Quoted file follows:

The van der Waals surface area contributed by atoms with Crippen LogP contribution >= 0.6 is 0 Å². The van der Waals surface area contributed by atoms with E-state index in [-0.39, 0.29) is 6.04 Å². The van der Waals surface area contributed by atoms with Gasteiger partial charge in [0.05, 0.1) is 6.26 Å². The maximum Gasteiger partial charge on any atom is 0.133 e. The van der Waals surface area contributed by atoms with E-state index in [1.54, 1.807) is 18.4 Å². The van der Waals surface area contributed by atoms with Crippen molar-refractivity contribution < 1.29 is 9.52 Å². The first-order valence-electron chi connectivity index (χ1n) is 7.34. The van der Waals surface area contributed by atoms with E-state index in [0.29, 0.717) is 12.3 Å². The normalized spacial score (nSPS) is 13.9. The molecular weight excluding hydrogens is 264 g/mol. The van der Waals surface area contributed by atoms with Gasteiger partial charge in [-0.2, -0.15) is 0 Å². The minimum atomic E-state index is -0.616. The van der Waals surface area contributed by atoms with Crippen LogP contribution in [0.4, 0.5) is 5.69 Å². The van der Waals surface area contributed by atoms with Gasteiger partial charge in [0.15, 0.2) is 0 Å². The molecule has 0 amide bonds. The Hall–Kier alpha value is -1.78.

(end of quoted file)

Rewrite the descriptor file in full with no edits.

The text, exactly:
The van der Waals surface area contributed by atoms with Crippen LogP contribution >= 0.6 is 0 Å². The van der Waals surface area contributed by atoms with E-state index in [-0.39, 0.29) is 6.04 Å². The van der Waals surface area contributed by atoms with Gasteiger partial charge in [0.05, 0.1) is 6.26 Å². The maximum Gasteiger partial charge on any atom is 0.133 e. The van der Waals surface area contributed by atoms with E-state index in [1.54, 1.807) is 18.4 Å². The van der Waals surface area contributed by atoms with Crippen molar-refractivity contribution < 1.29 is 9.52 Å². The first-order valence-electron chi connectivity index (χ1n) is 7.34. The van der Waals surface area contributed by atoms with E-state index in [0.29, 0.717) is 12.3 Å². The normalized spacial score (nSPS) is 13.9. The molecular weight excluding hydrogens is 264 g/mol. The van der Waals surface area contributed by atoms with Gasteiger partial charge in [-0.2, -0.15) is 0 Å². The minimum atomic E-state index is -0.616. The van der Waals surface area contributed by atoms with Crippen LogP contribution in [0.4, 0.5) is 5.69 Å². The van der Waals surface area contributed by atoms with Gasteiger partial charge in [0.15, 0.2) is 0 Å². The molecule has 0 amide bonds. The Hall–Kier alpha value is -1.78.